At the cluster level savings and credit cooperatives in the form of a federation of SHGs can be promoted and strengthened. The cooperatives can have a minimum membership of 200 for its viability. Each cluster-level cooperative can have 10-20 SHGs as members. The cooperatives can offer financial services to the members. The cooperatives can mobilize resources from the members in the form of share capital and savings and deposits. They can also access loan funds from the formal financial institutions like banks.

Microfinance, Cooperatives and Microinsurance as Sustainable Solutions……….Goal of Microfinance and Cooperative Strategy……….Cooperatives as a Means to Promote Sustainable Livelihoods……….Self-Help Groups……….Entry-Point Activities……….Savings and Credit Cooperatives……….Sustainability of Cooperatives……….Gender in Microfinance and Cooperatives

Entry-Point Activities

Entry-Point Activities are necessary part to orient the community members towards thrift and credit activities. Direct dialogue about the intervention can create a negative attitude among them and hence, some innovative method should be applied to bring about a positive air in the project area. Entry-Point Activities help us manage that. However, these activities cannot be implemented blindly. There has to be some need assessment to be carried out initially to identify the community needs. Need assessment should be followed by community mobilization meetings where consultations from the community can be included again.

In the microfinance development project, the following Entry-Point Activities can be implemented for the Self-Help Groups (SHGs):

  • Cash boxes for the SHGs to keep regular savings and loan collections
  • Stationary to the SHGs including savings and loan ledgers, cash book, minutes book and member pass books
  • Small grant for construction of cooperative office buildings with member contributions
  • Furniture for cooperative offices
  • Floor mills, fodder-cutting machines etc. to reduce women’s work load
  • Storage place for agricultural produce
  • Cost effective and indigenous cold storage facilities for fruits and vegetables

Self-Help Groups (SHGs)

The project will compile an inventory of the existing SHGs (self-help groups) in the project area in the beginning. This information will help the project to assess the existing SHGs and their capacities. The existing SHGs can be assessed applying the following criteria:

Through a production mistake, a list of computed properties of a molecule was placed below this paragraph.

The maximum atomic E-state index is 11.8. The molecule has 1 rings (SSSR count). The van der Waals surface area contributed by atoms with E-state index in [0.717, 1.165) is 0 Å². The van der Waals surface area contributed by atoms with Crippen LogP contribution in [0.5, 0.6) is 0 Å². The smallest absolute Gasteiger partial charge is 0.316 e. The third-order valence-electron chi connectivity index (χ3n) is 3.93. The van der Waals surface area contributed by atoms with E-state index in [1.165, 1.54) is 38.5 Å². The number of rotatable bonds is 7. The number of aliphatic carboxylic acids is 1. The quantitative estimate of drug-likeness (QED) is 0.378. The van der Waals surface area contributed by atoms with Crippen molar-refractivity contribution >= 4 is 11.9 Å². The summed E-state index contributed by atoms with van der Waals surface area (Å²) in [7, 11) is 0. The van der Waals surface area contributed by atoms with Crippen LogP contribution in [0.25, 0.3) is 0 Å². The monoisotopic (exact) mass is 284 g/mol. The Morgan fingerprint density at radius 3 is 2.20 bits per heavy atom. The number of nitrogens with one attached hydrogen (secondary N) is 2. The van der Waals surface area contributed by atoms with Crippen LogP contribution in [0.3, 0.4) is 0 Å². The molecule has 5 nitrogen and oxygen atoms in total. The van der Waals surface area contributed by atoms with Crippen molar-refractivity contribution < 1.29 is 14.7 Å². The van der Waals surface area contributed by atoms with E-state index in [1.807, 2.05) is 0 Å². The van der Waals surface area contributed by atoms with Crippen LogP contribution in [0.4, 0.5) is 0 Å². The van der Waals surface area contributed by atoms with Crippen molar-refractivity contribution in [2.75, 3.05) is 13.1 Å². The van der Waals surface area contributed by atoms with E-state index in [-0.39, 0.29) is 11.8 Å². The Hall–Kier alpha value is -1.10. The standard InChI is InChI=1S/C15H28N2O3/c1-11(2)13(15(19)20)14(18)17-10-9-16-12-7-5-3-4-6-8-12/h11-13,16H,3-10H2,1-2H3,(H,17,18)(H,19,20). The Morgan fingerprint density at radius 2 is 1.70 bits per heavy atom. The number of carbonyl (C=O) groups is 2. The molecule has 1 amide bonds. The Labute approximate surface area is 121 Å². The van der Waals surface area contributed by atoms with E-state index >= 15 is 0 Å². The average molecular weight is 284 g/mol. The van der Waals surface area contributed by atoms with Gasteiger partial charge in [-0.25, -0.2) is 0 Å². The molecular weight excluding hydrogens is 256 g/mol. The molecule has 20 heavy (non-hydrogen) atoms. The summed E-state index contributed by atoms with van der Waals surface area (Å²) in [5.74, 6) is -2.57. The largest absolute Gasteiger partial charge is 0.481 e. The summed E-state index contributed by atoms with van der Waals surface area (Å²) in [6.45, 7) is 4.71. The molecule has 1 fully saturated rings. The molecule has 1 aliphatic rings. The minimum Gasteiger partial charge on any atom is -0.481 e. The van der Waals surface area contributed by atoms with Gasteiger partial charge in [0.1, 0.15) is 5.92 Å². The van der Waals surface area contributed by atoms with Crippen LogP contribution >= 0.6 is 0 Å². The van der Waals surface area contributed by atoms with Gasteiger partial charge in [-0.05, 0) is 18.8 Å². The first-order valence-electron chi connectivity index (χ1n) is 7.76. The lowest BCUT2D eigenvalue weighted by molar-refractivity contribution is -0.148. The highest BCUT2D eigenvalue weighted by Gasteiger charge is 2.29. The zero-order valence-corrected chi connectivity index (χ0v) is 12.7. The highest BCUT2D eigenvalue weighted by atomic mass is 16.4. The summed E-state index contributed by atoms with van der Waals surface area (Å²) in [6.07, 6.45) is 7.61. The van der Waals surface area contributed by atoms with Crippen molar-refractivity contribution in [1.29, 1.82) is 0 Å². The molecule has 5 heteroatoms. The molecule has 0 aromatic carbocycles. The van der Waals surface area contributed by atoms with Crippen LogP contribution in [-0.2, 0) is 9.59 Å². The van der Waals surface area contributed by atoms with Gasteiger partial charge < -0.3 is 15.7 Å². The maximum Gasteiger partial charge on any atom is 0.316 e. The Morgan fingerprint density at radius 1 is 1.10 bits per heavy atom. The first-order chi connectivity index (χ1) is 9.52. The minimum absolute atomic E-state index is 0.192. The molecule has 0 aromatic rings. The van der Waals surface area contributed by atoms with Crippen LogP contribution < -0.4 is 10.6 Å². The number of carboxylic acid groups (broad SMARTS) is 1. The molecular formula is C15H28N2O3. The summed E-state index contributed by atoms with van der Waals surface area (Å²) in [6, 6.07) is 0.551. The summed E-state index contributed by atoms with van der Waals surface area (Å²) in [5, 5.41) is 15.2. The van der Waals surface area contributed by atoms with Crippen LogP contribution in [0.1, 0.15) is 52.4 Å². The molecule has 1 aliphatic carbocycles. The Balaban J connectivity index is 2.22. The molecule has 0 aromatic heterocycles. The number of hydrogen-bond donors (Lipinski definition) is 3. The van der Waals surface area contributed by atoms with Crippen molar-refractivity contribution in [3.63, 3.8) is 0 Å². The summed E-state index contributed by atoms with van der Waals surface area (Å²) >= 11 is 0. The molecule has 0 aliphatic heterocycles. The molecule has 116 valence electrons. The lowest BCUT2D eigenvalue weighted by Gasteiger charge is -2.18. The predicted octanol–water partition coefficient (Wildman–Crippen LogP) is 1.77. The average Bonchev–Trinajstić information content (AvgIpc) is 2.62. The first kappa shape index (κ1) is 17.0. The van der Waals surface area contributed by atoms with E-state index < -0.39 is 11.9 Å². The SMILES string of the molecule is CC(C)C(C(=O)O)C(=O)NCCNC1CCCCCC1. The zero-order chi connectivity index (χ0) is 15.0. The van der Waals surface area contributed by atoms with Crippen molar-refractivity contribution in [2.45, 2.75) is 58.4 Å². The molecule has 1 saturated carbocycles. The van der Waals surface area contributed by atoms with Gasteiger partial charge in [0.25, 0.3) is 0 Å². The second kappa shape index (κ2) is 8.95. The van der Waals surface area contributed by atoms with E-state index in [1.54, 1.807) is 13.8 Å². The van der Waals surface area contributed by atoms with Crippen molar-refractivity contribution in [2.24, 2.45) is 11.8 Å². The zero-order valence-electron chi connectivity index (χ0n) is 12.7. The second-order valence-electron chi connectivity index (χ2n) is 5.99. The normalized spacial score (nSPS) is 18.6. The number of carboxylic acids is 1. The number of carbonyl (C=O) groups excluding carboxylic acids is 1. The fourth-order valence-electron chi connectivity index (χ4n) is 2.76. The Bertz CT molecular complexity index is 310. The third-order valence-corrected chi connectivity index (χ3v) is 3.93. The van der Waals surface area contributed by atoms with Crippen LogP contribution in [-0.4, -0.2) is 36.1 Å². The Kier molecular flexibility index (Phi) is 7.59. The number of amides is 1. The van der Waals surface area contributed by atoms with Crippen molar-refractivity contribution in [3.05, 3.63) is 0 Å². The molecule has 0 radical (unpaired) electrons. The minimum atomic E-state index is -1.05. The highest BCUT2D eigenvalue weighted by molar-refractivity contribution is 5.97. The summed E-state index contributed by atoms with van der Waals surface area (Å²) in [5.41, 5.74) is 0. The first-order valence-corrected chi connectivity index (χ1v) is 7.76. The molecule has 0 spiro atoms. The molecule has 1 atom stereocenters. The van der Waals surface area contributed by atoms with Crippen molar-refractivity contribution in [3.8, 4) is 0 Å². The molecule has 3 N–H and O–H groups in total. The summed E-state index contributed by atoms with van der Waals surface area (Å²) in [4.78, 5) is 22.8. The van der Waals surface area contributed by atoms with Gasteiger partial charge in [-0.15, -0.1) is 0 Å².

1. Age of the group ( at least one year old)
  2. Number of members (between 10 and 20)
  3. Cumulative savings
  4. Internal lending and the amount
  5. Loan repayment history
  6. Whether the group has a bank account
  7. Amount of loan availed from the bank
  8. Whether any subsidy received from the government and its usage
  9. Group cohesiveness
  10. Promoter (NGO/Self promoted/Government/any other)
  11. Members’ perception about the group
  12. Willingness of the promoters as well as the members to affiliate the group to the cooperative
This activity will help avoid duplication and confusion in the villages since SHGs are created by many different institutions. Based on the above assessment, the existing groups can be adapted and their capacities can be strengthened through training and exposure. In the villages/hamlets where there are no SHGs or where earlier SHGs have become defunct, new SHGs can be created.

The new SHGs can start their functions with regular savings followed by inter lending. Each SHG can open a bank account and maintain the prescribed books and records. Once the SHGs are created or adapted in all the villages, a cluster level cooperative can be formed. This cooperative can function informally on the basis of cooperative concept and principles. If there are existing government legislations where they can get formally registered, then it can be carried out after educating the members about the process.

Goal of the Microfinance and Cooperative Strategy

The goal of a microfinance and cooperative strategy can be to enhance easily accessible, cost effective and sustainable financial services to the people living in the project area that would enable increased investment in income generating activities resulting in an increase of their income levels. The strategy would specifically:
  • Enhance accessibility of financial services
  • Enhance women’s participation and decision in policy making-processes at all levels
  • Enhance the capacities of people in the area of money management
The results of the strategy can be:
  • Targeted households are able to access basic micro-financial services that include savings and credit.
  • Increase their income levels by investing in both farm and off farm enterprises.
  • Leverage funds from formal financial institutions
  • Enhance their capacity in cooperative management.